How Creative Original Anime Get Made with Takayuki Nagataniby Callum May and Kim Morrissy,
In just over an hour of talking to anime producer Takayuki Nagatani, it's easy to get the impression that he's not just the producer of some of the most creative anime of the decade, but also a fan of them and their staff as well. Flip Flappers, Hana-Saku Iroha, Shirobako, The Devil is a Part-Timer! and Citrus are just a fraction of the shows that he's been involved in. To learn more, I headed down to his office to meet him. It was an easy place to spot; it's the one guarded by a life-sized plush of Roro from Shirobako.
Nagatani first got into the anime industry after meeting Neon Genesis Evangelion producer Toshimichi Otsuki from King Records. At the time, it wasn't clear to him what the role of an anime producer was, but he was interested in the idea of being involved with different stages of production. He also found that after Evangelion, late-night anime had become an interesting industry to work in with many exciting new series being released. So he began his career working as an assistant producer at King Records. He spent a few years there before going freelance and eventually making his way to becoming a producer for Bandai Visual. He joined the company due to the vast scope of different series he could be a part of and regards his time there as a learning experience.
But even at Bandai, he still felt that he still didn't have the freedom he was hoping for. As a young producer at the time, there was a generation gap that stopped him from developing the sort of stories that he wanted to see. When I asked Nagatani what sort of shows he wanted to create, he told me that he wanted to make anime about adolescence and growing up. He now regards Hana-Saku Iroha and A Lull in the Sea to be series that he'd always dreamed of making. But whenever he'd brought up these ideas to other producers, they thought that those sort of stories weren't appropriate for anime and should be reserved for live action.
It was with these stories in mind that he left Bandai, set up his own company and took on the challenge of trying to get companies together to fund these series. At Infinite, it was now his job to work with animation studios and creative staff to create pitches for series that would encourage other production companies to fund them. He would then approach the contacts that he'd met back at King Records and Bandai to establish a production committee.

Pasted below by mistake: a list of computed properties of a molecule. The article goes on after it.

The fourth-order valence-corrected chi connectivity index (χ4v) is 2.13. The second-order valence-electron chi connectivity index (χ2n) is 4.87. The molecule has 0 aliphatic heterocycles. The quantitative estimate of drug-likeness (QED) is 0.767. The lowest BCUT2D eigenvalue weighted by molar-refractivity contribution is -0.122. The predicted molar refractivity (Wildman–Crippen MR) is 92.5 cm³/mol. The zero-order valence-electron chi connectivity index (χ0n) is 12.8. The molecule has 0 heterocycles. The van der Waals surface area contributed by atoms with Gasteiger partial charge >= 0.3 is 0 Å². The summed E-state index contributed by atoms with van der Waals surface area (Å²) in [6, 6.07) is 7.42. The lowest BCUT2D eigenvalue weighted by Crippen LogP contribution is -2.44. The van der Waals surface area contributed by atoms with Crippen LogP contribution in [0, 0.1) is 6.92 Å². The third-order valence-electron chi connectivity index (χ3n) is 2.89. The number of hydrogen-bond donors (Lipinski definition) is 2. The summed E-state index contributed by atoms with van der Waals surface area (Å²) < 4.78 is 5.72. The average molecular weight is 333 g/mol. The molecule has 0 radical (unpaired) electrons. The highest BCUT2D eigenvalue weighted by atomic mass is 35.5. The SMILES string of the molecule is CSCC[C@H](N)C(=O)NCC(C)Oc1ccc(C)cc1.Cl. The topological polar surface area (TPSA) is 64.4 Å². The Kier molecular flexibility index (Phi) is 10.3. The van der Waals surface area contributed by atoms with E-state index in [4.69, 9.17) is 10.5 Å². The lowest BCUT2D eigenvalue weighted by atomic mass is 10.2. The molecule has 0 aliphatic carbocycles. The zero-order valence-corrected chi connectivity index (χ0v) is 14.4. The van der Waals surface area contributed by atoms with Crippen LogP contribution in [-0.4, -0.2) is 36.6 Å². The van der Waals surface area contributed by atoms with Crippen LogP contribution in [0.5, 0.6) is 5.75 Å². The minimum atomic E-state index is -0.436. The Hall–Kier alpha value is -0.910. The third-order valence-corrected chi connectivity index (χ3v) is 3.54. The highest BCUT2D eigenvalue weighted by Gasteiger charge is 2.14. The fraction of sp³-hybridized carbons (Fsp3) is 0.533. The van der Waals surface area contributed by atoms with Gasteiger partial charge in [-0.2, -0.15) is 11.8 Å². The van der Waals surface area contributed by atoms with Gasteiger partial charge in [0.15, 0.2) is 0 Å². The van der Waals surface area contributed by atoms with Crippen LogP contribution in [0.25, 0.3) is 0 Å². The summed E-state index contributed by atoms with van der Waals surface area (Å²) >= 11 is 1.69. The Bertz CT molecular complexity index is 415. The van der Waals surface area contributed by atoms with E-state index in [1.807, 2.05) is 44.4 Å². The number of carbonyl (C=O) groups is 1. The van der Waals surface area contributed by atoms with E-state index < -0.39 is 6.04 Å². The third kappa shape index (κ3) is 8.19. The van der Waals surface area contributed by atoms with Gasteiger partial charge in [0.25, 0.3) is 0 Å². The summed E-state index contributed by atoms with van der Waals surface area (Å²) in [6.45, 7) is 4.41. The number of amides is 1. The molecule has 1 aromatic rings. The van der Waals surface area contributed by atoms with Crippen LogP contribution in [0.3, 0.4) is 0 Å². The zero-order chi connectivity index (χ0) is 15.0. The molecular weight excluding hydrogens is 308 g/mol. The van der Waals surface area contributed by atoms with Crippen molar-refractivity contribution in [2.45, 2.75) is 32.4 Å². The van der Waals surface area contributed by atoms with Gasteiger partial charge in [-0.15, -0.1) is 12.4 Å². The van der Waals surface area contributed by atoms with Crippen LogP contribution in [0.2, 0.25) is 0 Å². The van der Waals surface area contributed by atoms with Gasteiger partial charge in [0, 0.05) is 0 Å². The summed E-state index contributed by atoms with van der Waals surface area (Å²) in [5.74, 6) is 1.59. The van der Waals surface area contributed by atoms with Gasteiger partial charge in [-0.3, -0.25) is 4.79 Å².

Although he had his own preferences, he made it his goal to help establish new studios by working with them to create their first series. It was his belief that launching a studio with an original anime helped them develop their own brand. He would even stay at each studio during production of their first series to help out with any issues and prevent production disasters. The three new studios that have received his help so far are P.A. Works, White Fox and Studio 3Hz. Although their debut works may have not all been original, these anime gave them the push to be able to get new series greenlit.
Each of these ideas was tailored towards the studios themselves. Nagatani and P.A. Works President Kenji Horikawa were on the same wavelength, wanting to create stories about adolescence. White Fox was developed from the staff of Utawarerumono at OLM, so their debut series became an adaptation of a different visual novel from the same company. And Studio 3Hz wanted to create action series, so he worked with them to find something they could all be enthusiastic about. Once his ideas are presented, they decide on a director and work together to come up with a concept that they all agree on and could convince companies to fund the production.
After each of these companies had produced their debut works, Nagatani continued to work closely with the creative staff at each studio. Before the release of Studio 3Hz's first anime, Celestial Method, Nagatani and the staff were planning a second original anime, this time directed by Kiyotaka Oshiyama. Instead of being intimately involved in the creative process, this time he just wanted to help Oshiyama realise his vision for Flip Flappers.
It was at this point in telling his story that he interjected, “Oh, can I just say one more thing? Oshiyama is brilliant. He's still so young, but he's so skilled at filling his work with so many fantastical elements. Even if I don't understand it all, it's always so impressive. Please help me make Kiyotaka Oshiyama popular overseas! (laughs)”
Nagatani retains a strong relationship with the studios and directors that he works with. Although there are a huge amount of people that he'd love to collaborate with, he aims to strengthen his relationships with the creators that he's already familiar with. He compares this with the relationship between Studio Ghibli president Toshio Suzuki and Hayao Miyazaki. “You don't get a relationship like that with throwaway works,” he says. “It's something that has to be built up over years and while I want to create lots of different works, I also want to create deeper relationships.”